Finally, remember that your children are watching you and imitating you. Your daughters are valuing their body the same way you value theirs. Your sons are looking for women who fit the ‘beauty mold’ you’ve created for yourself. Your children are looking to you to know how to relate to their own body so be kind, charitable, and loving.
This is a book about a global pandemic. If that sounds odd to you, you’d be right. It’s creepy and feels like a cautionary tale. There is a lot of pandemic history here including things from 1918 that I really appreciated it.
In the midst of the book’s pandemic, a war also begins include cyber attacks, bio attacks, and missal attacks. It’s quite the bleak outcome.
And also, I loved it. I gobbled it right up. A year ago I’d classify this as dystopian (and it probably still is), but considering what coronavirus is doing to the world right now, it feels closer than ever before.
I did leave thinking, “well, it could be a lot worse.” So that’s something. This might be a good book to read 5 or 10 years from now, remembering 2020 as a ‘thing of the past’ rather than a thing of the present.
There was one line in here that struck me about the 1918 Spanish flu epidemic, and it was that survivors didn’t write about or talk about it. It’s like they survived and that’s enough of a testimony to what they experienced. I’m not sure if that’s a good thing or a bad thing. Will we write about this experience? Or will we just be grateful we survived and it’s over – and move on with our lives?
Have you ever had a negative visceral reaction to an article whose premise you actually agree with? A few weeks ago I read an article entitled “There’s no vocation to the ‘Single Life’” that made me physically angry at the author. And yet, I agree with the premise.
I do not, however, agree with her reasonings, foundation, or assessment of all single people. Or even her thoughts on Online Dating, even though I also dislike Online Dating. I have never been so infuriated with someone who has the same beliefs as me.
When trying to figure out why I agree with her premise but was so angry at the article I started by writing a response that could be characterized as “What do you even know? You found your husband, had two kids, and now want to just hate on single people because your envious of our great lives.”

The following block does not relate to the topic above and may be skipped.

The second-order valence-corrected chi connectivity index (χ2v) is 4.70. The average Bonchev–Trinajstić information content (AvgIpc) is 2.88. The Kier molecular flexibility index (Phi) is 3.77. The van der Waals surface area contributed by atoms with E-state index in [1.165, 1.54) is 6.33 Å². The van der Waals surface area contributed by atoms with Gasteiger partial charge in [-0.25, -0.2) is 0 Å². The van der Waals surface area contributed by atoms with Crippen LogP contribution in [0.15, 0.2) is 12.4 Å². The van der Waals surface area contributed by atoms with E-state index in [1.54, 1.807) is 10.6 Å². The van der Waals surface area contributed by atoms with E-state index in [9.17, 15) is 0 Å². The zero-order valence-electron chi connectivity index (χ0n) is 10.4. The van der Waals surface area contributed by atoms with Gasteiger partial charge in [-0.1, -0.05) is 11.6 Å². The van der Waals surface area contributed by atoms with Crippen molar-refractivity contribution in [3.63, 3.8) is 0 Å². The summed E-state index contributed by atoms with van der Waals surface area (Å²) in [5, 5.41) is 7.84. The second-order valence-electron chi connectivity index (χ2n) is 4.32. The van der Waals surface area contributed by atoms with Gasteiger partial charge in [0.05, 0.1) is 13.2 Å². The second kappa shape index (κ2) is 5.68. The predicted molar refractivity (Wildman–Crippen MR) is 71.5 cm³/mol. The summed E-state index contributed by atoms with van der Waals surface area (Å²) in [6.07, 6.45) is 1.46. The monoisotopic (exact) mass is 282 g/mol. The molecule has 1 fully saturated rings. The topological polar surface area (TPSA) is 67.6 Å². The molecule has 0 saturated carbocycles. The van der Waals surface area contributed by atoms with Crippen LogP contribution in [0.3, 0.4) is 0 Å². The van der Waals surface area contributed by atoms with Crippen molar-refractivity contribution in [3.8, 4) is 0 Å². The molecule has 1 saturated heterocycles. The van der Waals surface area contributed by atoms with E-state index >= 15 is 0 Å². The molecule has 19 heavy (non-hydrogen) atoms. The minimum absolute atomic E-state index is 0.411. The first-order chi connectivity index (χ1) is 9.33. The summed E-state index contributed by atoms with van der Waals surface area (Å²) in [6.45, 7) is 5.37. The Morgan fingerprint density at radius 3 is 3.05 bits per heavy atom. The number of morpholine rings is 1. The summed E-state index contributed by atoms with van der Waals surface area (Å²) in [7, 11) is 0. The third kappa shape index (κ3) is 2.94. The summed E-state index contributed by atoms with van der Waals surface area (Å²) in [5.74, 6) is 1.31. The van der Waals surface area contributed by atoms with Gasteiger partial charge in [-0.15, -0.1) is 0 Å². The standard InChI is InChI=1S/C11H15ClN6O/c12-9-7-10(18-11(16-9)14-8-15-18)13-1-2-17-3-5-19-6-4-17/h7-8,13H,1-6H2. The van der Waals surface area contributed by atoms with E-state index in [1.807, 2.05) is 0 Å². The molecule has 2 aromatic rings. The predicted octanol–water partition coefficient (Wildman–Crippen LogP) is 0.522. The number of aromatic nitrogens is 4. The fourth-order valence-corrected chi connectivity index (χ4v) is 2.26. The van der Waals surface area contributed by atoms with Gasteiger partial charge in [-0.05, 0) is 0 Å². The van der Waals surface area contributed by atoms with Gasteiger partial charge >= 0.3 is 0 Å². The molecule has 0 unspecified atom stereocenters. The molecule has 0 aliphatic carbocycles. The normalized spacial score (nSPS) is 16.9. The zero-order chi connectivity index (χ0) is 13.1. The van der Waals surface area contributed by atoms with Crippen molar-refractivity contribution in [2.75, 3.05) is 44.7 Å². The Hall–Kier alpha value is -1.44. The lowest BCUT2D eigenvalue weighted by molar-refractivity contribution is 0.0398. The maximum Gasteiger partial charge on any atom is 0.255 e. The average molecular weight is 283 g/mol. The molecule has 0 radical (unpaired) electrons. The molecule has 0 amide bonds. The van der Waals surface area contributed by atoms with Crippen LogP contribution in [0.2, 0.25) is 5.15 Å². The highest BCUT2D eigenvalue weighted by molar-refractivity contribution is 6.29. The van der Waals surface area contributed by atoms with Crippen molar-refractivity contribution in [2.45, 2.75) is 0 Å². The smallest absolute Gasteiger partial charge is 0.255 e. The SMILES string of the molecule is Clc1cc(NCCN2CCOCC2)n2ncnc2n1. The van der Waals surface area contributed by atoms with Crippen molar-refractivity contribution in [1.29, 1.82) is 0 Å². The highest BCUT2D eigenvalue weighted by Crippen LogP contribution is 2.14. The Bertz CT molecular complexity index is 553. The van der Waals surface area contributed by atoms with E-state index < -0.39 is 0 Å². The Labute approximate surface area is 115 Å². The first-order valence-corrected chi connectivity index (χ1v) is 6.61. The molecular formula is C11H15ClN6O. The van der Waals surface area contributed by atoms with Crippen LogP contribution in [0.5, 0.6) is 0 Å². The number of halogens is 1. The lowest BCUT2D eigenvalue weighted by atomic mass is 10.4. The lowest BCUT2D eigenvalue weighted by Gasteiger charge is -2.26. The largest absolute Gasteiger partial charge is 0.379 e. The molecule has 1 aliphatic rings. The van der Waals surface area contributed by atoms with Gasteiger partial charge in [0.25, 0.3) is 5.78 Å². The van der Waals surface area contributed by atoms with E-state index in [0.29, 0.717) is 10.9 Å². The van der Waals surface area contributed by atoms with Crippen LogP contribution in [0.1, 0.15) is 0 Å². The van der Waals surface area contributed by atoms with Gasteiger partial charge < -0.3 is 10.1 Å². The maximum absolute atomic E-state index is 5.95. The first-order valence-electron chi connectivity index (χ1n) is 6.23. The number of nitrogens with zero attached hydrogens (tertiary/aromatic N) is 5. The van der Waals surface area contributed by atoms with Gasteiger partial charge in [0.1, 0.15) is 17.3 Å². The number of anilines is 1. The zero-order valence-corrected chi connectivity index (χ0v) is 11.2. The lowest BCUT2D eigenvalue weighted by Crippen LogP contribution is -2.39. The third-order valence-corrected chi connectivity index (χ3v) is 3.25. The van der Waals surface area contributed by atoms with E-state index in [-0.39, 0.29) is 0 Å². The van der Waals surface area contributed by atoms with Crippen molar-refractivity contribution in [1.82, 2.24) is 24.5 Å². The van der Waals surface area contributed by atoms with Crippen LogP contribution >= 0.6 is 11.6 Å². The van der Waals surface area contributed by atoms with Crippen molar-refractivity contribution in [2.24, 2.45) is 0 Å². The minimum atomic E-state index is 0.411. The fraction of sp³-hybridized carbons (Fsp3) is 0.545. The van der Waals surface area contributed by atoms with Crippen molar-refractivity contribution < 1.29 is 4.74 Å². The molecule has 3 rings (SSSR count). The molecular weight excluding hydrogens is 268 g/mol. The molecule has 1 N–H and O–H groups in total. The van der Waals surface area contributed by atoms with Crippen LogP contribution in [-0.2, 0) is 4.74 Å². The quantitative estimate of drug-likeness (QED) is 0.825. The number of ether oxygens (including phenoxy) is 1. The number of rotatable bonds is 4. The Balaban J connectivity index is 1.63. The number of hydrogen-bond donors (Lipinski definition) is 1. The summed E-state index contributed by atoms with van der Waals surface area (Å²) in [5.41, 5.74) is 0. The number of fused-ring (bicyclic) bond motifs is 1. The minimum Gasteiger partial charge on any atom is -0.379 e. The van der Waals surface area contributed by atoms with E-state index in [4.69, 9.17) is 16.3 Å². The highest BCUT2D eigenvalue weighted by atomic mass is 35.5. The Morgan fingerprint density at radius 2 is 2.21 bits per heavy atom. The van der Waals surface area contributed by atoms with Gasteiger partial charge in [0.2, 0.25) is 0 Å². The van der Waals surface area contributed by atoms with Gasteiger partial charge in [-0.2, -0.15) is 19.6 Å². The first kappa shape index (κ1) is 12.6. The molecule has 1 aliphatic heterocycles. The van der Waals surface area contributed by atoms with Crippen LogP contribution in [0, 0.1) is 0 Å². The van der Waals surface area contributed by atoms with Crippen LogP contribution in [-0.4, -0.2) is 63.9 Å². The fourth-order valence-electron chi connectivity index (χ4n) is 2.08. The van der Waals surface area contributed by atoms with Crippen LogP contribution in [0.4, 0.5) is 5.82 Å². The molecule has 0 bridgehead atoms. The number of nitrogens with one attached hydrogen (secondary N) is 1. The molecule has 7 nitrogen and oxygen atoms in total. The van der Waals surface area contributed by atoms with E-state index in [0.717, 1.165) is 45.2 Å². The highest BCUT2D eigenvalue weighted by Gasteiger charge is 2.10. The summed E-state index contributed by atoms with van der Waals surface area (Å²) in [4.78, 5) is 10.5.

So I just saved that response to my computer, and let it go. Until I couldn’t let it go anymore this morning. Here we go.
She writes that single people are CHOOSING the single life because they like a life without obligations, consequence, and responsibility. I don’t believe most single people are CHOOSING a single vacation because they “love a life without obligations, consequence, and responsibilities.” Are some? Sure. However, it’s my experience that most fall into this relationship status. For that reason, I don’t think it’s a “capital V” Vocation.
A “capital V” Vocation is something you discern and choose to undertake. You don’t just “wake up one day and find that you’ve been living it for the past 5 years so it must be your destiny.” It’s a choice that you have adequately discerned. We know that’s true for the priesthood and religious life because we see the way seminaries, monasteries, and convents are set up. Process of Postulate, Novice, Fully Professed, Life Profession, etc.
We’ve lost this view when it comes to marriage a bit, in my opinion. People ‘fall in love” and then just take the next step into marriage and then half of them take the next step into divorce. We take marriage for granted as the default because most people do end up marrying. We all (those who are married, those who are single, and those who have discerned and are living celibacy) have a desire to “love someone the most and be loved by someone the most” therefore we attribute the Marriage Vocation as our default and therefore one that doesn’t need discernment. Here, we are wrong.
I heard that on a new podcast I was introduced to entitled, “What God Is Not.” Fr. Michael O’Loughlin and Sister Natalia of Christ the Bridegroom Monastery began hosting this together during the quarantine (I’m 2 episodes in, and it’s a great listen.). A spiritual father and a spiritual mother discussing spirituality and helping us get to know God better to bring us closer to theosis. Their first episode is about vocation as they both tell their stories of discernment.